Striking Out On Your Own

Many, many people sit at work asking themselves the question, why don’t I just quit the rat race and do my own thing?

The reason people don’t do just that is that it represents risk and uncertainty. When I was younger I used to believe it took a certain personality and set of characteristics to enable someone to take the leap into self employment. I still believe that, but less so. Over time I’ve come to believe it is also about how the risk is managed.

Moving away from the security of a steady income is scary. What happens if you fail to generate enough income. The answer is simple – go back into paid employment and settle things back down!

Starting a business is easy. All it takes is an idea, often based upon something you are passionate about. The hard bit is convincing others to purchase something from you. That is a complex, messy, time consuming and expensive process.

People say to me ‘I don’t know how to sell’. You don’t need to sell, however if its any consolation you sell every day. Others say ‘I don’t know how to market myself’, that’s also untrue. Again you do it everyday on social media, at work with presentations and negotiations and facilitation. You do it constantly in the community through advocacy, engagement with other people and organisations.

The challenge is that you will not be sure someone will purchase what you want to sell. Start small, while still employed. Turn an interest into a small home-based business. Work the evenings and weekends. It is amazing how much more tolerable full time work can become when you know you have something bubbling away in the background. Your full time income provides start up revenue and security. If your idea has potential, then one day you will be in a position to decide which direction you want to take.

Local councils and other organisations hold evening sessions for small business operators and entrepreneurs. Go to them. Listen, learn, meet others and share ideas. Don’t stress about someone stealing your idea. There isn’t anything you can think up that isn’t being considered, tested, trialled or actually in place by someone else, someplace. The secret to success is not in the idea, it’s in how well the idea is presented, marketed and executed. Do those things well and you will look behind you and see a highway littered with the carcases of those that could, but didn’t.

Cashflow management is equal to a good idea. Simply put, don’t spend what you don’t have. The greatest killer of a good idea and enthusiasm is poor cashflow management. When you are in debt or broke your brain is in survival mode. I don’t recommend that as a recipe for success. There are so many ways to achieve so many things in an affordable manner.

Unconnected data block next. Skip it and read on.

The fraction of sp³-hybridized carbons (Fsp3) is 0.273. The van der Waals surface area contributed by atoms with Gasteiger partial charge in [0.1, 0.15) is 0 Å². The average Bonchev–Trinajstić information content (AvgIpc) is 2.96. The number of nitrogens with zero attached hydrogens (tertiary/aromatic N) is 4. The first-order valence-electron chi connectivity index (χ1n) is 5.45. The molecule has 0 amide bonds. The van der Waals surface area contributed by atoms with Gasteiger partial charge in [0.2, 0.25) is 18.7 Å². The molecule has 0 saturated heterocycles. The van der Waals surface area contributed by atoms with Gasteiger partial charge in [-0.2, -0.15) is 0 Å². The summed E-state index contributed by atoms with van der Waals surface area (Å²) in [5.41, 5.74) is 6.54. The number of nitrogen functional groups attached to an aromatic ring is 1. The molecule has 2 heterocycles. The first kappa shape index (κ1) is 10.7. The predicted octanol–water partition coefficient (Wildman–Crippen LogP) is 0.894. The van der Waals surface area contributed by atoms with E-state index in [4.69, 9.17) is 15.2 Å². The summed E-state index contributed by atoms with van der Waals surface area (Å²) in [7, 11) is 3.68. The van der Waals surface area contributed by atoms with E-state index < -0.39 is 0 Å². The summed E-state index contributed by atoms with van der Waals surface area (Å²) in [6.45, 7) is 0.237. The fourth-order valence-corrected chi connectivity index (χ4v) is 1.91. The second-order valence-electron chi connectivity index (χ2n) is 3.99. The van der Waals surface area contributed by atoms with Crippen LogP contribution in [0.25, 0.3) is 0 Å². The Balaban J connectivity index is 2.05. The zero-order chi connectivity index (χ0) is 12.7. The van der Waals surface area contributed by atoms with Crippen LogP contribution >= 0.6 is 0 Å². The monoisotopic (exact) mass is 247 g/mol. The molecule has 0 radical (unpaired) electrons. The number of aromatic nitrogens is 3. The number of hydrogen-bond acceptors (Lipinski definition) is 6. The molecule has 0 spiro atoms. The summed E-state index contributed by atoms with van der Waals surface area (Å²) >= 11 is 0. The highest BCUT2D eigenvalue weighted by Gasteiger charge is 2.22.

The author operates a small e-commerce store. At this stage it’s a paying hobby. It costs around $500 per year for online hosting and some basic marketing. It doesn’t generate much revenue, it’s not intended to do so at this point. It’s intended to become passive, retirement income. In the meantime, for a few hundy a year in stock, experience is gained, understanding and knowledge is accumulated. Sales are low at present however they cover the costs and it can’t send me broke. This is an example of exploring options, trying before committing, learning through experience. It’s a good way for you to start your own venture while enjoying the benefits of other, more predictable income.

The cost and barriers to operating your own business have never been lower. What was once viewed as a rebellious choice by many, is now viewed as normal. The so-called gig economy, along with people looking for income while retired, has moved many to set up their own business as one revenue stream and technology has created an infrastructure unavailable to earlier generations.

It’s not that you haven’t a sellable product or service, or that you cannot sell or don’t understand marketing. The one thing that holds people back from following their dreams is fear of failure; and the way to counteract fear is to minimise the risk.

If you want to talk about risk management in your business or organisation email John to arrange a chat.

 

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